Simple inventory question

This might be almost too easy to some of you but unfortunately I couldn’t find a proper solution in the archives of AF.

According to the solution of Schweser question I just did:

“A warning sign of accounting manipulation is abnormal inventory growth as compared to sales growth. By overstating inventory, the cost of goods sold is lower, leading to higher profitability”

I always thought overstating inventory works via the balance sheet. How would increased inventory decrease the COGS? If the value of the inventory (per item) increases, the COGS would increase as well, no? In the question was no mention of FIFO, rising prices or currencies.


COGS = Beginning Inventory - Ending Inventory + Purchases

Higher EI lower COGS

Hi, most probably this question tests the following relationship:

COGS = Opening Inventory + Purchases - Closing inventory.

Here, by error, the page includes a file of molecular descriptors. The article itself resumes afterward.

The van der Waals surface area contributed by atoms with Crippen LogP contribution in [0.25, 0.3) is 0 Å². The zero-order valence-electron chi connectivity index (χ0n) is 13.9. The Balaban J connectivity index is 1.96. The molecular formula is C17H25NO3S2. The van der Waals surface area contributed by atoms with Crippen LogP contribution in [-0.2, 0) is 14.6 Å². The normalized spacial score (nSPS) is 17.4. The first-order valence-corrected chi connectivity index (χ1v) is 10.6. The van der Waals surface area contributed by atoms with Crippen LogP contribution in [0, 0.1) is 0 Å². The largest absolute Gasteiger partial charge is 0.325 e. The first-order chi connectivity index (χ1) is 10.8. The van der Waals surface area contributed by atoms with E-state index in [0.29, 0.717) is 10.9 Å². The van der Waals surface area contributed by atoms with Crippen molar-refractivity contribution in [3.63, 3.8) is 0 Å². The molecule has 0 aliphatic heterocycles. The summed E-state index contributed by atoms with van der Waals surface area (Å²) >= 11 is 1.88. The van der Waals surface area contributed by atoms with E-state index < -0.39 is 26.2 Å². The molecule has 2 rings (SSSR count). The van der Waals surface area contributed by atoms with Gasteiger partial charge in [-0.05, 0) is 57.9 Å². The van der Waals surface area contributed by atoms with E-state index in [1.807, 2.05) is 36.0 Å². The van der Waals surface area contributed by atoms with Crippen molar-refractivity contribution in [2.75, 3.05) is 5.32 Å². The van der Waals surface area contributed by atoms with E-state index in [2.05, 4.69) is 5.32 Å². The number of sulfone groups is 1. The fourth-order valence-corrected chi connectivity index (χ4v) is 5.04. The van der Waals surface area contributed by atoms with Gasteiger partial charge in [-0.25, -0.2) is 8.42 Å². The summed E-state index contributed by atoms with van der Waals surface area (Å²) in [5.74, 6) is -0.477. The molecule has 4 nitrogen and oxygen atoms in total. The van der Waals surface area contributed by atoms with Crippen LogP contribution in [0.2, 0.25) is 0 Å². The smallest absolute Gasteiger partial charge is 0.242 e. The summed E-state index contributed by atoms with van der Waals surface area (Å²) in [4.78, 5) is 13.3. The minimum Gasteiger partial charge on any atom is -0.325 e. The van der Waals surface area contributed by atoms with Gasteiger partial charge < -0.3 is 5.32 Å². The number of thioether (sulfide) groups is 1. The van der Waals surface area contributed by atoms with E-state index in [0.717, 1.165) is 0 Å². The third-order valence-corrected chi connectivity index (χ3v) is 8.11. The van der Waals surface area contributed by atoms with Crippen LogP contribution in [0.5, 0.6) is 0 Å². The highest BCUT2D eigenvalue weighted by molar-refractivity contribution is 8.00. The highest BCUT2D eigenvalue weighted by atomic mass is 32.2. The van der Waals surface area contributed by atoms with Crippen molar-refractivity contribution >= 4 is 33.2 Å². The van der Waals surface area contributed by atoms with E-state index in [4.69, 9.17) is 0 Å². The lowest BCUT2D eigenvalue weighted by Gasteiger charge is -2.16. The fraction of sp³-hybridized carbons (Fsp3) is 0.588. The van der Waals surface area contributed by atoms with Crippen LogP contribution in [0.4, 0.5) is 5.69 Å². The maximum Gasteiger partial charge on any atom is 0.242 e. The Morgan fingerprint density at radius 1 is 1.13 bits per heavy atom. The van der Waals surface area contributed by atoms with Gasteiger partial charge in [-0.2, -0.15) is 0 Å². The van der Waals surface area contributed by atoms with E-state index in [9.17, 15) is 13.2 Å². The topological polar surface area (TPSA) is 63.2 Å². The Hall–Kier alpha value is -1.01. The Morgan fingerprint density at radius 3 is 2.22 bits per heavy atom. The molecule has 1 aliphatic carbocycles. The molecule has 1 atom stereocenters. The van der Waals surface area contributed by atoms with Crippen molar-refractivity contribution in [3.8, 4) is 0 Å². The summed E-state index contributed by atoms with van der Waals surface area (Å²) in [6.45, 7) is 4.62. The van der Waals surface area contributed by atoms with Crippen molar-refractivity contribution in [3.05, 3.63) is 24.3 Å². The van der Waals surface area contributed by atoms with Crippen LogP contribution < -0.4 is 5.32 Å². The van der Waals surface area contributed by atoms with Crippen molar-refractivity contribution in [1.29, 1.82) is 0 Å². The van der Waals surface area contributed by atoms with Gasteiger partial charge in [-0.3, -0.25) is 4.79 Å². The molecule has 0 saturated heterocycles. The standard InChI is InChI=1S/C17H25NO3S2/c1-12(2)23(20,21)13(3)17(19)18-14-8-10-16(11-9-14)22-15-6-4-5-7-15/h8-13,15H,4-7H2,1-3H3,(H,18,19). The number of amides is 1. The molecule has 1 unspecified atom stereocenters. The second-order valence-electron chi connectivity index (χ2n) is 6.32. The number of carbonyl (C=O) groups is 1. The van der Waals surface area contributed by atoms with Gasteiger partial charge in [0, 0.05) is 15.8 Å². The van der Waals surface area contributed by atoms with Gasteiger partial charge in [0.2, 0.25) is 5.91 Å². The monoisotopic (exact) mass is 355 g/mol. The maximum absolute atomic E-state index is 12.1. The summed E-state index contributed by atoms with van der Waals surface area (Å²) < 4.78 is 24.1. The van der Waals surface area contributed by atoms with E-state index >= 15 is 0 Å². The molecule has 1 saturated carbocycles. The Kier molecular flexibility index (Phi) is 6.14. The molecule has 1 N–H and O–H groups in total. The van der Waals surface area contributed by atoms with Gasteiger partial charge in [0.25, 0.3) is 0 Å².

If a company overstates the level of closing inventory, e.g. by manipulating a stock-count, it would result in understated COGS and overstated profit.

However, it would have a knock-on effect on next period’s COGS (due to opening inventory being overstated).

Ok, thanks, I get it now. I thought manipulation of inventory would affect all inventory the same way.

If you guys don’t mind, I would like to add a follow-up question regarding inventory:

How can LIFO be less suitable for the inventory turnover ratio? I thought FIFO = old prices for COGS and new prices for inventory balances wheres LIFO = old prices for inventory balances and new prices for COGS. So what difference does it make if I put old or new COGS above the average inventory?

According to Schweser the denominator in the inventory turnover ratio is historical but how can average inventory be historical?

Thanks again!